All bets are off, I won't be finishing my one week challenge. It just doesn't seem important anymore. What happened, you might ask? A bomb, that's what happened. A real life bomb in my country, too close to where I live and work. And an even worse massacre to top that off. It's just totally unreal, Norway is a peaceful country. We're famous for our peace treaties, not terrorist attacks!
Although I work as far away as 7 km (4.3 miles), I could actually hear the explosion when it happened. At the time, I didn't think much about it, I just figured it was lightening. Because you don't really expect t a bomb to go off close to where you're at, do you? I didn't, anyways. So I didn't realize what had happened until I heard it on the radio a while later.
I just couldn't believe what I was hearing, and rushed to check the online newspapers. The pictures that met me there, were unreal. It looked like a warzone, like something that happens in other, more controversial (for lack of a better word) country. Not here, where I live. I wasn't physically close to where it happened, but psychologically it was just way too close.
It didn't help that, in order to get home, I'd have to take a bus through the center of Oslo. The situation was toally chaotic, the police kept securing larger and larger areas around the bombing, telling people to stay away and don't use their cell phones. When I found out that Oslo S (Oslo train station) was closed due to 'mysterious items', I decided not to go home. My bus would drive through that area, and I was not willing to take any chances.
Yet, I was shocked and scared and really wanted to get home and feel a little safer. I found a bus that drove a different route far away from the city center, and jumped on that. It would take a lot longer to get home, but it was well worth it to feel safer and get home. When I sat on the bus, I got a message saying that there had been shots on an island nearby. At that point, it seemed relatively 'innocent' (if you can ever called a shooting incidence innocent) and unrelated to the bombing.
When I got home and turned on the TV, though, the story was much more dramatic. AUF, the youth organization of a major political party in Norway, arranged a summer camp at Utøya. There were 500-1000 youths gathered there, and a man dressed as a police officer started shooting people. The scenes described just got worse and worse. Facebook and Twitter flooded with warnings like "don't call anyone at Utøya, someones is shooting and people are hiding". Some of the kids tried to swim off the island. There were interviews with families who had talked to their hysterical, screaming kids when the lines went dead and they hadn't been able to reach them since. These stories just etched themselves into me, I can't even begin to imagine this. I keep thinking about these families and the nightmare they must be going through.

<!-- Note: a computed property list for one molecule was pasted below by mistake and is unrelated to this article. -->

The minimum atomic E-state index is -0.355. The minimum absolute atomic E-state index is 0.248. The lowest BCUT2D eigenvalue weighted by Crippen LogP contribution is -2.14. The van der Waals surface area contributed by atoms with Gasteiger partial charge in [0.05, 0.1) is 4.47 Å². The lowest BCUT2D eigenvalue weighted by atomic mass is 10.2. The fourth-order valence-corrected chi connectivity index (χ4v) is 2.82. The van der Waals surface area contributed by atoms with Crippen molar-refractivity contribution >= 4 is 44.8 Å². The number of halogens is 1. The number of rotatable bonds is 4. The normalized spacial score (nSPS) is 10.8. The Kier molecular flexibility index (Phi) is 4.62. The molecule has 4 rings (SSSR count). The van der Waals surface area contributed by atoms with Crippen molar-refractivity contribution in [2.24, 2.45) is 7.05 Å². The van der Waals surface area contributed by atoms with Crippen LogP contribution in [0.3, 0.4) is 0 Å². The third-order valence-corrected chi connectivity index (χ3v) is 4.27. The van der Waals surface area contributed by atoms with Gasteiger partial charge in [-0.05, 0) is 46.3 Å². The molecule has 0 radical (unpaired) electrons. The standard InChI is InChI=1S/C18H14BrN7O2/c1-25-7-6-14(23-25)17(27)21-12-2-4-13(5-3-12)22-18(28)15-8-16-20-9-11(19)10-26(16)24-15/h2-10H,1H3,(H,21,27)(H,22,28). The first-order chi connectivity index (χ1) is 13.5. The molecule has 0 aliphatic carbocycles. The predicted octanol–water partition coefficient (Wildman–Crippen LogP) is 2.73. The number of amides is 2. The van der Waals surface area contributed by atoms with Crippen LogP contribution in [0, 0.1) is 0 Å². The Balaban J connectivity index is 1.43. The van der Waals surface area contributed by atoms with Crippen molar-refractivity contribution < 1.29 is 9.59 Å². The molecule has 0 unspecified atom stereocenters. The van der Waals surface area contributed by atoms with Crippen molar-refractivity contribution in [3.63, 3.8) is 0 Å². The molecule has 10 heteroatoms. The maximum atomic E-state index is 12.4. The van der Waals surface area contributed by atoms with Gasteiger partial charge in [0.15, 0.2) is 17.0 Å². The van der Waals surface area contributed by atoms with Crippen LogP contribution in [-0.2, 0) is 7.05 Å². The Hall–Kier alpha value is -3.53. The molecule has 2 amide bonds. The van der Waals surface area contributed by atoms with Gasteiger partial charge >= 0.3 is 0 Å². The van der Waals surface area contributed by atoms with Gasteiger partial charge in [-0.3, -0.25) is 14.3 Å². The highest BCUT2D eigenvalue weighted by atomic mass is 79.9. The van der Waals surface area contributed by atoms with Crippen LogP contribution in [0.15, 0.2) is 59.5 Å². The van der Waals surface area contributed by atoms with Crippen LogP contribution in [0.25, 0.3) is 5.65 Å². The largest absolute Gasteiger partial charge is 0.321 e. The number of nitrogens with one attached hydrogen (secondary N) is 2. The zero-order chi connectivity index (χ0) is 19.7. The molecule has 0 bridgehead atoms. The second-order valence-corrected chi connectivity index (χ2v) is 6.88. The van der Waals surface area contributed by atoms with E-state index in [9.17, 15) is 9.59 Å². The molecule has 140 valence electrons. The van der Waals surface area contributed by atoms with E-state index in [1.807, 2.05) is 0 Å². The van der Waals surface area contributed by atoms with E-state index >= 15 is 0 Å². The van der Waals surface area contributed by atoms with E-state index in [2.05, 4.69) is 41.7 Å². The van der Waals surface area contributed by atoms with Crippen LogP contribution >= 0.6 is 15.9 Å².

I sat glued to the TV most of yesterday. When I went to bed, there were 10 reported dead from the shooting incident. Survivors talked about 20-30 dead, so I feared that the number would rise. But nothing could have prepared me for the news I woke up to - at least 84 dead. EIGHT-FOUR! And they were all youth, some as young as 13-14 years. It's just unbeliveable! And none of the diseased are identified yet, there are SO many families in the dark, hoping and praying that their loved ones are safe. But for every mintue they don't hear anything, the hope grows dimmer.
And today, when we were finally feeling a little bit safer because the shooter (who is also suspected of the bombing) was arrested, the news came that there might have been two shooters. Which means that there might be a very, very dangerous person on the lose. And that we might not have seen the last of this.
Today there were also more stories from the survivors of the shooting. They talked about how the shooter pretended to be there to help them, but instead started shooting. They described him as cold and calm, having all the time in the world as he leisurely shot people. Some saw their friends being killed right in front of them. Others had to play dead among their already dead friends to try to survive. It is just crazy, horrible, unimaginable - a real nightmare that unfortunately is no dream!
In between all this horror, there are some bright spots. Facebook is flooded by support messages both from Norwegians and foreigners. A lot of people have changed their profile pictures to show their support. The blood banks have long lines of volunteers giving blood and in fact they now have so much blood that they are sending blood donors away. There are stories of great heroes - one young man who swam from the island taking with him his injured friend. He almost didn't make it, yet he never let go of his friend, saving both their lives.
I am sorry about this long rambling. I don't really feel like I have the right to write about this. I wasn't there, and as far as I know, I don't know anyone involved. But still, this has shaken me and touched something deep inside. I'm home alone and don't have anyone to talk to, so I just needed to try to put words to some of the horror, disbelief, sadness, fear, sympathy and shock that I feel. Thank you for listening.
If you wanted to read the story of someone who was actually there, you can read Prableen Kaur's blog. (It is in Norwegian, but you can translate it at http://translate.google.com/) It is deeply touching. I just cannot imagine how anyone could survive such horrors, let alone someone so young. I have no words, it is unbelievable. And, please, send your prayers to everyone hurt by this attack, and their families and friends. They are going to need it.